Anyway this is maybe for another discussion; I’m generally interested in building a generalised regression toolbox in Julia that makes good use of tools that are already available like Optim and IterativeSolvers and can offer all the standard penalised regressions out there that would beat standard regression packages in R and Matlab etc. MLJLM is one (reasonably serious) attempt at that but I’d be happy to do something with more people. (GLMs is a bit too constrained in its design so it would have to be something else)

There were a few other attempts like the defunct Regressions.jl and mostly defunct SparseRegressions and there’s probably others out there…


it should default to the interior point solver but does also have iteratively reweighted least squares. The first hopefully matches quantregs default as it was programmed up according to the article (The Gaussian Hare and the Laplacian Tortoise).

Anyway yeah, it’s all about use-cases. The usecase in OP is quite performance sensitive though, and does require sparse liinear algebra to be acceptable. I know because I’ve estimated these models quite a few times with quite a few individuals. Using the penalized version of Koenker and also the plug-in estimator by (striking out on the author here).


So it turns out that in some case you can do a projected gradient descent and it’s significantly faster than the IP (let alone IRLS) to get to essentially the same coefs; but I’m aware these are always tricky claims to make and I’d be happy to investigate more in depth though maybe a different topic would be more appropriate :slight_smile:

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Interesting, yeah. Happy to add it directly to QuantileRegressions.jl. You could also consider benchmarking against some of the other non-default solvers in quantreg such as Barrodal and Roberts. I don’t know of the proximal versions are in quantreg but there are some variations out there. Anyway, this is getting a bit off-topic :slight_smile:

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My experience (& this discussion) makes me feel that Julia stats packages can work better together (be more modular). Currently if I want fixed effects (outside of FixedEffectModels.jl) I have to create them manually (by hand).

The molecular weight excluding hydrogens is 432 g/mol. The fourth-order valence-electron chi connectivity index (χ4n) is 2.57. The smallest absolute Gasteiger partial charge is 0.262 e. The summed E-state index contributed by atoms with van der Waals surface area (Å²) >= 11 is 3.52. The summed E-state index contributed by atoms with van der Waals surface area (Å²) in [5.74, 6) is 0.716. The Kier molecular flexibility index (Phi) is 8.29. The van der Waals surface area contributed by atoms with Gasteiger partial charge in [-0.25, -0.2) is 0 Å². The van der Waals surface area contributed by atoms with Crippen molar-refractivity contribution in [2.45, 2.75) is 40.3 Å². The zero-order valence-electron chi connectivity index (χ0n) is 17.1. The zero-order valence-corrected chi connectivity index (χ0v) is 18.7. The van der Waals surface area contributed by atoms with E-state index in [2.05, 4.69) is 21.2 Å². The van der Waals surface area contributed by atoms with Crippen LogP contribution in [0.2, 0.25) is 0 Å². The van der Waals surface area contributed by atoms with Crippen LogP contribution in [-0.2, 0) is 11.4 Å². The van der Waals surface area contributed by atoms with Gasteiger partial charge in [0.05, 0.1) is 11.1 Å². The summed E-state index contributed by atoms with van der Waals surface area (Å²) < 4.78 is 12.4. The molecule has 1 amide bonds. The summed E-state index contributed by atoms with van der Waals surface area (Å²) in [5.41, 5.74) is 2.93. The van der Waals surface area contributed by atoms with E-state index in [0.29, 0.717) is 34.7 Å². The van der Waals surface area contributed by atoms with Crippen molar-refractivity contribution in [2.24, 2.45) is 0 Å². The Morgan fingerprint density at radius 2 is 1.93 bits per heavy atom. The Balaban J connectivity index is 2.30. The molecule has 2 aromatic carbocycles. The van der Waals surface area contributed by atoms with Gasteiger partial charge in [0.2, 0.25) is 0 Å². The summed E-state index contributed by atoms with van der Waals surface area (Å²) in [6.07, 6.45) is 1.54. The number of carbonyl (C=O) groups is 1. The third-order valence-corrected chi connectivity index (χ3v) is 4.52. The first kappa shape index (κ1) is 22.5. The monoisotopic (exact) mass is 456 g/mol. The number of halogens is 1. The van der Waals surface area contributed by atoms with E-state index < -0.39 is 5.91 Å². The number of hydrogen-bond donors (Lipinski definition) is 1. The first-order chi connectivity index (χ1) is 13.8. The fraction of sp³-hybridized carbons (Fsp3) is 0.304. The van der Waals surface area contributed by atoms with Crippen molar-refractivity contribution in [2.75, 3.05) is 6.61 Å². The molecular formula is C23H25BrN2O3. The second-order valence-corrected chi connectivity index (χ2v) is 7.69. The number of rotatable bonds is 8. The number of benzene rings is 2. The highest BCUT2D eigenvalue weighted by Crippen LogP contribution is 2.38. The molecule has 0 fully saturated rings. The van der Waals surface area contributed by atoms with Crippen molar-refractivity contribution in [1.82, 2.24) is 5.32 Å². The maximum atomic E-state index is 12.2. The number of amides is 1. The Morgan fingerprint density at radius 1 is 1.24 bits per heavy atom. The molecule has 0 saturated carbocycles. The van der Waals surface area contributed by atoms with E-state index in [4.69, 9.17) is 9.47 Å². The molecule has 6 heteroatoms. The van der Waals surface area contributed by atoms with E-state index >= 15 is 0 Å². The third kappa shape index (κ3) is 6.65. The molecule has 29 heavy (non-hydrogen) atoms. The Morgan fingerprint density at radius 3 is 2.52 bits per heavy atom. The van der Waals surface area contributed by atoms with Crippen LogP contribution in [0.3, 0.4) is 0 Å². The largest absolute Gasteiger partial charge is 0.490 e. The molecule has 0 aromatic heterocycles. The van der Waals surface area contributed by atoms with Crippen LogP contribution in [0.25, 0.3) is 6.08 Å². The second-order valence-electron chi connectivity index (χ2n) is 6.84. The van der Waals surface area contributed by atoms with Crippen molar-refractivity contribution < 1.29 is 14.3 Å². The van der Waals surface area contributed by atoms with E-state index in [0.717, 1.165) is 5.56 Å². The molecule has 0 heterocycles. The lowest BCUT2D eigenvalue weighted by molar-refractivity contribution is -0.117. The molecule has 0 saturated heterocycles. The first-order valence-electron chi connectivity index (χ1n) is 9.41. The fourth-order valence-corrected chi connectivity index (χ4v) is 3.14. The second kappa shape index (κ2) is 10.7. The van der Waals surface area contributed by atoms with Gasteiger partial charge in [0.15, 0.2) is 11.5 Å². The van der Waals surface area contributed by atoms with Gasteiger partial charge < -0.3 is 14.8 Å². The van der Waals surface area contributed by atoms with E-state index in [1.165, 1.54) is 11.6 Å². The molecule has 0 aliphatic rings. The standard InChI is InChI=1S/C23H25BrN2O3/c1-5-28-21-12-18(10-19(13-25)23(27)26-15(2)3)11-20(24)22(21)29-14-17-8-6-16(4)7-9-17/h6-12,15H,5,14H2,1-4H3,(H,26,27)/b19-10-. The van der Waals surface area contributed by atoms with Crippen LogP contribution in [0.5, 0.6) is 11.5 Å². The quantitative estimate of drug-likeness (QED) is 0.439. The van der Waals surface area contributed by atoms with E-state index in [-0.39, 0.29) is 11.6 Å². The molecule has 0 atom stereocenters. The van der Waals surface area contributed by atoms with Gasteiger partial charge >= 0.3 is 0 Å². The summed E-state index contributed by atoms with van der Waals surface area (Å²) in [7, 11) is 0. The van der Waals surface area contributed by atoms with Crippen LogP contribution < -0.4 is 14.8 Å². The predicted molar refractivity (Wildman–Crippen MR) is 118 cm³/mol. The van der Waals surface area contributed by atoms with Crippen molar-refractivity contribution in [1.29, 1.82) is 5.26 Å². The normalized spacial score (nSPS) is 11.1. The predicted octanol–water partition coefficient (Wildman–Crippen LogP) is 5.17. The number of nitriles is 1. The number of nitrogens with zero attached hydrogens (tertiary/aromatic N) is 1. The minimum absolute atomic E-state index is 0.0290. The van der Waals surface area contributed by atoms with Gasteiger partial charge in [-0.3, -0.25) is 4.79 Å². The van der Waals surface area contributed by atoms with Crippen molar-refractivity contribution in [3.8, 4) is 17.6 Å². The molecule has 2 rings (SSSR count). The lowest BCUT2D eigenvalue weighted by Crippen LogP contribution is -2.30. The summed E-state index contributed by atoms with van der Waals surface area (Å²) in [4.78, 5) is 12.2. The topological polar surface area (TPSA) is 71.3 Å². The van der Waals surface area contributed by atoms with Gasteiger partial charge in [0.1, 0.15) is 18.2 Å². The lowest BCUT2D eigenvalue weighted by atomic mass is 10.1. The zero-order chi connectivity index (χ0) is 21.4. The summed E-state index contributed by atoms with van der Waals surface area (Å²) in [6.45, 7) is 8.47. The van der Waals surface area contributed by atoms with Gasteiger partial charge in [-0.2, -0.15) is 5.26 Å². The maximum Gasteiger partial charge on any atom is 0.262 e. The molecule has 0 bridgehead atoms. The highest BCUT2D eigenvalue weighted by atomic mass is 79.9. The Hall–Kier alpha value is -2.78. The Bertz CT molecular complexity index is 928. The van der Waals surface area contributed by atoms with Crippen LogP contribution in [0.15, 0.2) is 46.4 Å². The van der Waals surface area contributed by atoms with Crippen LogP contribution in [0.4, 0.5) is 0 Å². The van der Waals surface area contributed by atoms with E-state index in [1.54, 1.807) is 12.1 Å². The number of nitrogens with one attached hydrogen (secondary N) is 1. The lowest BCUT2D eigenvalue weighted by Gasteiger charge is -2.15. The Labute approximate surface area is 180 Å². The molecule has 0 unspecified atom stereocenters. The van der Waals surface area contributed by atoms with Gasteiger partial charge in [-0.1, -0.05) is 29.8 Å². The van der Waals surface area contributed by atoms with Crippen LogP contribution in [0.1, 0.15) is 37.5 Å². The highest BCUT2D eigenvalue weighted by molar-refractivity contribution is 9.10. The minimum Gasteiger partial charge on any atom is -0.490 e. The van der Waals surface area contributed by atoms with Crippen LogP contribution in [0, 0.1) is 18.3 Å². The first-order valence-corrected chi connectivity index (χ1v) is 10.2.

It would be great if a general package such as StatsModels.jl could automatically create fixed effects. Then these can be used w/ other stats packages in the ecosystem (such as QuantileRegressions.jl).

I’m not sure what you mean. Non-Real variables are automatically treated as fixed effects in glm.

julia> df = DataFrame(income = rand(1000), edu = rand(1000), state = string.(rand(1:50,1000)));

julia> lm(@formula(income ~ edu + state), df)

income ~ 1 + edu + state

                    Coef.  Std. Error      t  Pr(>|t|)   Lower 95%   Upper 95%
(Intercept)   0.507432      0.0681312   7.45    <1e-12   0.373726   0.641137
edu           0.0327742     0.0324312   1.01    0.3125  -0.0308709  0.0964193
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Imagine I have a numeric code for state (like a FIPS code).
Compare: GLM.jl vs QuantileRegressions.jl vs FixedEffectModels.jl

using DataFrames, GLM, QuantileRegressions, FixedEffectModels;
df=DataFrame(income = rand(N), edu = rand(N), state = rand(1:50,N));
f1=@formula(income ~ edu + state)
f2=@formula(income ~ edu + fe(state))
a1 = GLM.lm(f1, df)
b1 = qreg(f1, df, .5)
c1 = reg(df, f1)
a2 = GLM.lm(f2, df)    #Error
b2 = qreg(f2, df, .5)  #Error
c2 = reg(df, f2)

Formula f1 treats state as a continuous variable & works w/ all packages that accept such formulae.

Formula f2 treats state as a fixed effect, and only works with FixedEffectModels.jl but not with GLM.jl & QuantileRegressions.jl.
It would be nice if fe() was in StatsModels.jl (or somewhere) allowing fe to automatically work w/ all formulas.

Similarly, @matthieu’s Vcov.jl currently only works w/ FixedEffectModels.jl but not yet with GLM.jl etc.

using Vcov
GLM.lm(f1, df, Vcov.cluster(:state))  #Error
reg(df, f1, Vcov.cluster(:state))     #no Error ;)

I hope we can increase modularity in the Julia stats ecosystem…

Just to be clear, in the trivial example above formula f2 can be easily done by hand.
My note is more generally about putting certain features that many different users want like fe into a more general packages available to everybody.
In STATA: reg y F(-1 0 1 2).D i.x1#(c.x2 i.x3) works across methods

I absolutely think we need a better way of using fixed effects in GLM and statsmodels mode generally. I think either fe(x) or categorical(x) or something should be used to refer to fixed effects. For reference, the way to do this in StatsModels currently is

julia> lm(@formula(income ~ edu + state), df, contrasts = Dict(:state => EffectsCoding()))

Also, you have a typo in your post

reg(df, f1, Vcov.cluster(:state))     #Error

This works fine, does not error.

I definitely think that

  1. StatsModels should support fe
  2. FixedEffectModels should support glm and the general ecosystem better.